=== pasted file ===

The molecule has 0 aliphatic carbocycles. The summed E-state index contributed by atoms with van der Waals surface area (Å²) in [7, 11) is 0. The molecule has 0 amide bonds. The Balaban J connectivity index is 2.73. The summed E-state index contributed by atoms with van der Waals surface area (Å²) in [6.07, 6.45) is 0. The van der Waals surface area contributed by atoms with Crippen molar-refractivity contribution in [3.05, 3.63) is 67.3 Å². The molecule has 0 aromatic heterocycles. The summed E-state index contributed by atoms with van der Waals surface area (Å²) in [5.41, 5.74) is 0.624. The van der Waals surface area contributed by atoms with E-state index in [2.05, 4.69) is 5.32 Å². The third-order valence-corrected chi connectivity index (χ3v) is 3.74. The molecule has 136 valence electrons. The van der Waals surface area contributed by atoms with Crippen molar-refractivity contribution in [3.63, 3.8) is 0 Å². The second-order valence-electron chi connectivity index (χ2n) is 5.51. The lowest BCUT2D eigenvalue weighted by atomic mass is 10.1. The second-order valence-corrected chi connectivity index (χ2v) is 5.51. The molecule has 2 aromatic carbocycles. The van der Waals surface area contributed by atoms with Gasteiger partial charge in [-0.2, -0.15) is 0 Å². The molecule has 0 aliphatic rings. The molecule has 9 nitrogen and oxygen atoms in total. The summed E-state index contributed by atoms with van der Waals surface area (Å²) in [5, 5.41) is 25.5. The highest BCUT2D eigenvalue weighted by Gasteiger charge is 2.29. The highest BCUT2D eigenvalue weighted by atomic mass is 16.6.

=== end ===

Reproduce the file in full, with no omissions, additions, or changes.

The molecule has 0 aliphatic carbocycles. The summed E-state index contributed by atoms with van der Waals surface area (Å²) in [7, 11) is 0. The molecule has 0 amide bonds. The Balaban J connectivity index is 2.73. The summed E-state index contributed by atoms with van der Waals surface area (Å²) in [6.07, 6.45) is 0. The van der Waals surface area contributed by atoms with Crippen molar-refractivity contribution in [3.05, 3.63) is 67.3 Å². The molecule has 0 aromatic heterocycles. The summed E-state index contributed by atoms with van der Waals surface area (Å²) in [5.41, 5.74) is 0.624. The van der Waals surface area contributed by atoms with E-state index in [2.05, 4.69) is 5.32 Å². The third-order valence-corrected chi connectivity index (χ3v) is 3.74. The molecule has 136 valence electrons. The van der Waals surface area contributed by atoms with Crippen molar-refractivity contribution in [3.63, 3.8) is 0 Å². The second-order valence-electron chi connectivity index (χ2n) is 5.51. The lowest BCUT2D eigenvalue weighted by atomic mass is 10.1. The second-order valence-corrected chi connectivity index (χ2v) is 5.51. The molecule has 2 aromatic carbocycles. The van der Waals surface area contributed by atoms with Gasteiger partial charge in [-0.2, -0.15) is 0 Å². The molecule has 0 aliphatic rings. The molecule has 9 nitrogen and oxygen atoms in total. The summed E-state index contributed by atoms with van der Waals surface area (Å²) in [5, 5.41) is 25.5. The highest BCUT2D eigenvalue weighted by Gasteiger charge is 2.29. The highest BCUT2D eigenvalue weighted by atomic mass is 16.6.